So, if you really want to help me in my writing, do just those two things. Spend a little money with a local business in your community, and take a few minutes to write down what you liked about my books.


Hello, whole new world

Things, they are a-changing around the Grey Cottage. Josh is preparing to graduate from North Harrison High School. Maddie is finishing up her last year at Morgan Elementary. And I’m leaving my job as at OOHology, to join SME Digital as a “content genius” (not my actual title, but it literally is in the job description.)

I can hardly describe how excited I am to start this new phase of my life. It had reached the point where my kids didn’t even ask me if I could come to their school events. Chris has been doing an amazing job of managing most of the logistics of the homefront. But he’s got a demanding job of his own, and it’s not fair for him to feel like he doesn’t even have a partner who’s a reliable back-up when he can’t make things work.

My life was working, sort of. But the cost was too great, and I was rapidly losing even the physical ability, much less the will, to pay it. 

After I ended up in the hospital twice in six months for stress-related issues, I realized I needed to do some soul-searching. I needed to make some BIG changes. Those changes lead me to Nichole Kelly and the team at SME Digital.

SME Digital truly embraces a “work anywhere” ethos – they don’t just allow employees to work from enjoyable locations, they encourage it. Their “replenish policy” is sheer awesome. Yes, they’ve got great clients. Yes, they put their money where their mouth is regarding “content is king” in digital marketing. But more importantly, I believe SME Digital will let me thrive and excel working from my strengths, instead of unintentionally punishing me for being different.

I’ve spent a long time working with a chip on my shoulder. I’m an introvert, not the typical “agency type.” I’ve worked hard to convince people I can accomplish just as much as a “normal” person. But I recently ran across this quote that sums up the problem with that attitude.

If you are always trying to be normal, you will never know how amazing you can be.” – Maya Angelou.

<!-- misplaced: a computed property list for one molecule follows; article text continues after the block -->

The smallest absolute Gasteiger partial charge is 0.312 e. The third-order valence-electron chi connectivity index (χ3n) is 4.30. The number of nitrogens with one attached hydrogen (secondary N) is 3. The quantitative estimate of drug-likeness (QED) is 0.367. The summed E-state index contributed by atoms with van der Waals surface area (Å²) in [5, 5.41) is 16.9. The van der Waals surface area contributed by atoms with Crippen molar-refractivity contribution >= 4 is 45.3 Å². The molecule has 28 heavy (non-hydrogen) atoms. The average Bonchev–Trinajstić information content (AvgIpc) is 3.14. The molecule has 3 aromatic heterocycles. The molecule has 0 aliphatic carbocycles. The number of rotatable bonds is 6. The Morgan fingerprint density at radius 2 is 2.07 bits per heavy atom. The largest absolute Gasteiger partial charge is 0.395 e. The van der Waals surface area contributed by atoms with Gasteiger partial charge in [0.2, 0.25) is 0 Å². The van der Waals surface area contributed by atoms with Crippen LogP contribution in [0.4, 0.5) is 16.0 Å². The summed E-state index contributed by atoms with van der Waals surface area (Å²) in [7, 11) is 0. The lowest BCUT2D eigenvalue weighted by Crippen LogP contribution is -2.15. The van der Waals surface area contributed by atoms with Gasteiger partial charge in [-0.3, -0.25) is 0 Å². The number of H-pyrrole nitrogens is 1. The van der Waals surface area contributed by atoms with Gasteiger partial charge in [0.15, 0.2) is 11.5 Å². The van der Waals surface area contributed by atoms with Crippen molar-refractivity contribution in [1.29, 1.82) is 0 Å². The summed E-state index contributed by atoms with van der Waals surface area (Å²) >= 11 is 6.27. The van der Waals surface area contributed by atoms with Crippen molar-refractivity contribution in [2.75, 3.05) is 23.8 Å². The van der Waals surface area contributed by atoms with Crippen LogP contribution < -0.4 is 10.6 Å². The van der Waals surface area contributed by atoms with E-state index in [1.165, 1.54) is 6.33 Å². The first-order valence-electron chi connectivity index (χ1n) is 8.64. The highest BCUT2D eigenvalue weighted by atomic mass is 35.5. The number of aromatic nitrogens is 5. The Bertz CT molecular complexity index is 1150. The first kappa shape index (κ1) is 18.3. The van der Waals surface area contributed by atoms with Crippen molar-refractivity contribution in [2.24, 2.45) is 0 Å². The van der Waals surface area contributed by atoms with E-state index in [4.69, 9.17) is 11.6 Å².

One of my greatest strengths is that I work incredibly fast. At most companies, the “reward” for that is getting a lot more work piled on. Think about this: who gets the kudos at your workplace? The guy who brags about working 12 hour days, or the person who got a project quoted at eight hours done in five?

Unlike any of my previous job changes, I’m taking a week off in-between. (See? I can learn from my mistakes). Today is my last day with the OOHligans. They’re in amazing, excellent hands with Scott and Glenn, who I’ve genuinely loved working with these past few weeks. I’ll be spending a week with my family, relaxing and preparing for the whole new set of adventures awaiting us all. While it’s the current “big news,” this job change is just the tip of the iceberg when it comes to the changes I’m setting in motion.

I can’t wait to see what happens next.

Bloggus Interruptus

It has been so long since I wrote in this blog that I almost forgot the password. This has been partly because I have been insanely busy blogging and writing elsewhere. And also busy doing things that aren’t writing.

Hanging out with friends and family, binge-watching Daredevil on Netflix, attempting to get to the end of Dragon Age: Inquisition. Walking and preparing to do a color run and a mud run with Chris (still not sure which is going to be messier). Slowly working my way out of an unhealthy lifestyle and into better habits.

Really, this blog is my public brain dump, and a lot of the stuff in my brain has not been appropriate for a public forum for a while. I consider it a testament to my current state of maturity and emotional health that those wranglings have ended up in private, paper journals. As opposed to rambly blog posts or needy Vaguebook missives. As an INFP and an enneagram 4, emotional drama is sort of my personal drug. And some situations lately have made staying on the wagon a struggle.

I am a problem-solver by nature. I tend to think really good writers usually are, because plotting is often an exercise in problem solving, especially in certain genres. I tend to approach any difficult situation with the attitude that I will, eventually, figure out a way to fix it to everyone’s satisfaction.

Unfortunately, life doesn’t actually work like the plot of a novel. Sometimes, the solution that fixes things for you messes things up for someone else. Sometimes, going along with what works for everyone else demands a cost you’re not willing to pay anymore.

In a novel, you split characters neatly into “protagonist,” “allies,” “love interests,” “mentors” and “antagonists.”  As long as the “good guys” get their happily ever after, the mentors and allies are somewhat expendable, and it doesn’t really matter what happens to the antagonists. In fact, there’s a sort of bitter satisfaction in seeing them suffer.

In real life, everybody thinks they’re the protagonist. Nobody is expendable. And the antagonist is just the protagonist of a different story.

But we can’t really escape our own narrative perspective, and eventually you reach the plot turn. The point where the protagonist stops being reactive, and proactively creates a plan to solve her problem.

More to come. Thanks for coming along.

Bitter Cold featured on Free Kindle Books & Tips

Web Version Bitter ColdI’m excited to announce that Bitter Cold is featured today as a New Release on Free Kindle Books & Tips, along with a number of other great recent eBook releases.

My steampunk fairytale retelling of Hans Christian Andersen’s “The Snow Queen” is still on sale for just $0.99 until tomorrow, when it will return to its regular price of $2.99.

I’m also continuing my offer to buy your next read if you provide an honest Amazon review of Bitter Cold.

Pay just a buck, and you can earn back a $5 Amazon gift card, or a signed paperback from me.